Since the fourth grade, I’ve worn glasses. I was one of only a few kids in my school at that time who had glasses, and I still remember the teasing I received for having them. I was eager for the moment I could wear contacts, no matter how much they hurt my eyes when I put them in the first time. To this day, I still wear contacts, and probably will forever because I don’t have enough confidence to get Lasik surgery.
Fast-forward to 2013 when I had infant twins. There was (and still is!) a great program called InfantSEE, where children between the ages of 6-12 months can receive a free eye exam at select optometrists. Knowing my eye history, and my husband’s who also needed corrective lenses, we felt it would be best for the twins to have an infant eye exam.
Both girls had OK results for their first eye exam with a recommendation to come back when they were two. At two years old, they were still fine, with a recommendation to come back at three, then four years old. During their four-year-old appointment is when we were hit with the news that both girls should get glasses. I didn’t get glasses until I was nine, and my husband was older than that when he needed his first pair. Why were the girls getting glasses now? I felt ashamed, even though I knew there was nothing I could do about it.
The girls have grown into their own with their glasses. They are fortunate to have several classmates with glasses, too, so they don’t have the feeling of being outcasted like I did.
When our son was born, we took him into the eye doctor as part of the InfantSEE program, too. I had noticed his one eye seemed a little off center but didn’t think much of it. The optometrist told us to come back in six months – OK, no problem. At the next appointment, it was recommended that he needed glasses. I was shocked. He was 13 months old at the time — why did my baby need glasses now? I didn’t believe the recommendation to the extent that I went and got a second opinion.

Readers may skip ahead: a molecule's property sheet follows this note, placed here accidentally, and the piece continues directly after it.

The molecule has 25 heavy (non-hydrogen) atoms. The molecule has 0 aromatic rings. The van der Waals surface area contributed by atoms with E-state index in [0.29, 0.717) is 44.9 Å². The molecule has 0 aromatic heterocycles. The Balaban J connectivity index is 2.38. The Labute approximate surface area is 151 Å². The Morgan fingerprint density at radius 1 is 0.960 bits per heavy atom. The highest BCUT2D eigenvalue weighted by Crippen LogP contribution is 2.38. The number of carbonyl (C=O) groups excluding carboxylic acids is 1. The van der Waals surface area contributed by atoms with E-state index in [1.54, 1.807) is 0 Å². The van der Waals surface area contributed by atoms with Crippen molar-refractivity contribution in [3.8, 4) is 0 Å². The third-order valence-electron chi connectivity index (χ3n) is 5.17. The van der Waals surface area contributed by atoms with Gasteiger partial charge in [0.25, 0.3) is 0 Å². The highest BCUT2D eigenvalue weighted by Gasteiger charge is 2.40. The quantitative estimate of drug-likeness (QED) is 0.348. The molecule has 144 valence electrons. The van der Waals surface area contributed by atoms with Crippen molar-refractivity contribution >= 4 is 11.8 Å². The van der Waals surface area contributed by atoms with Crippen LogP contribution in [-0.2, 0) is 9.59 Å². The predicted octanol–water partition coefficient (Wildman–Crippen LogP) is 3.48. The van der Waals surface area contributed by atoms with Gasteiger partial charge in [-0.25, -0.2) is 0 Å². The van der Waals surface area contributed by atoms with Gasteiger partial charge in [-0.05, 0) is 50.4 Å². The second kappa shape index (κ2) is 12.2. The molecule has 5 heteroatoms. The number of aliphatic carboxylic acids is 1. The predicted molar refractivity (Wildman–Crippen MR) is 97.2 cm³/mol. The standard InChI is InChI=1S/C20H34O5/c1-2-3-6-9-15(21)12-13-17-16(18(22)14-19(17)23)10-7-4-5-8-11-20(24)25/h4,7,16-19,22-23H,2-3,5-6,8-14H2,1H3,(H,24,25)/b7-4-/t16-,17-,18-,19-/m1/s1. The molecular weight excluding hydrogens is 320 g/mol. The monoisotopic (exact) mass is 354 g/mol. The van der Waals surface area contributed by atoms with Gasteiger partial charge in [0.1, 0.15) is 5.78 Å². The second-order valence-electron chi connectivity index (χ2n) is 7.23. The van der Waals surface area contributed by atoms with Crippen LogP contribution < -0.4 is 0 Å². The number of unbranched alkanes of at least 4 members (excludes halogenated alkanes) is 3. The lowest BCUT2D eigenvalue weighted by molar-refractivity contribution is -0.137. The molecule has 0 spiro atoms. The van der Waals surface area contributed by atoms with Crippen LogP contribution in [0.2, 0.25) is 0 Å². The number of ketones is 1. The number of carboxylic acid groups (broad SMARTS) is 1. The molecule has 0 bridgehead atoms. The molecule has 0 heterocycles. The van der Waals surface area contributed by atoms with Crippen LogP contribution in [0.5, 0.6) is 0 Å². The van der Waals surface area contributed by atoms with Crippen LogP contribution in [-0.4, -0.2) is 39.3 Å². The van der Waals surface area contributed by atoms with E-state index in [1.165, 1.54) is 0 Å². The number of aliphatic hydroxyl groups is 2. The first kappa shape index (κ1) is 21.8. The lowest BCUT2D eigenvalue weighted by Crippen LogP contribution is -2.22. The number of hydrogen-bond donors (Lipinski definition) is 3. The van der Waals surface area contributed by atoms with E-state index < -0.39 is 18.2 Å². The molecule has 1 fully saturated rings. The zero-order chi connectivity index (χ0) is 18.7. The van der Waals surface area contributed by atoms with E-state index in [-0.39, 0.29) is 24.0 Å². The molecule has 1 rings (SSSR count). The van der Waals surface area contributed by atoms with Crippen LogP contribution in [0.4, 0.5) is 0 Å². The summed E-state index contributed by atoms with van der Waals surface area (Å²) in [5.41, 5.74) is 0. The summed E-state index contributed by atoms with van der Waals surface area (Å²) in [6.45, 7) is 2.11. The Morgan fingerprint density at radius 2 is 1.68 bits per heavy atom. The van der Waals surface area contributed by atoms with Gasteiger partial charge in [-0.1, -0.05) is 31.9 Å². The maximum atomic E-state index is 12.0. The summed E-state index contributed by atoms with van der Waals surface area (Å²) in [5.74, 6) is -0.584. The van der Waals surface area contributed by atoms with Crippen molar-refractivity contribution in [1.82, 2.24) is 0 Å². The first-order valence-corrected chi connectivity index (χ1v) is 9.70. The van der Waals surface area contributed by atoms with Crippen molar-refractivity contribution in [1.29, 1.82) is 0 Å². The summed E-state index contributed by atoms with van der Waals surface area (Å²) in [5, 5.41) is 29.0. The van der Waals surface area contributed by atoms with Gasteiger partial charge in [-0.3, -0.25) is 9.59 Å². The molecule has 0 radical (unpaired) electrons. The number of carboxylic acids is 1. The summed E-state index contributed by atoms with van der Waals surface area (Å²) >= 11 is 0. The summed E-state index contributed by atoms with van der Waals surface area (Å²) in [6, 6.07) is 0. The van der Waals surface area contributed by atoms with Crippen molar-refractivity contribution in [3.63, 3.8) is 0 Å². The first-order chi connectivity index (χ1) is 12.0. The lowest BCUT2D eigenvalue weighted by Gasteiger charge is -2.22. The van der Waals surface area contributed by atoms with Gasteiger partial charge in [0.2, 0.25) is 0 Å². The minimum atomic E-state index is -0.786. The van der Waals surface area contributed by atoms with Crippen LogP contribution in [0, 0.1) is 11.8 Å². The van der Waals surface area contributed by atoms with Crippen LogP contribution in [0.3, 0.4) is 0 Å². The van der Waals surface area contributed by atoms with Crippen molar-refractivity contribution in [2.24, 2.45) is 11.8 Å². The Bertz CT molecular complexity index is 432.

The new doctor said the same thing. I was full of guilt. I felt like I had passed a horrible condition onto my child and he would be stereotyped differently for the rest of his life. No one would know him other than, “the baby who wears glasses.”
To top this all off, my son hates his glasses. He hates being restrained in general, and I’m sure that’s one of the reasons he does not enjoy wearing his glasses. As he has gotten older, he has gotten more accustomed to wearing his glasses, but there are still several times where he throws his glasses on the ground and doesn’t want to have anything to do with them.
Even though I know I shouldn’t, I still feel guilty as anyone who sees my children for the first time will usually comment on the fact that they all have glasses. However, I also know that taking part in a program like InfantSEE has made a significantly positive impact on the overall eye care of my children.
Learn more about the InfantSEE program here.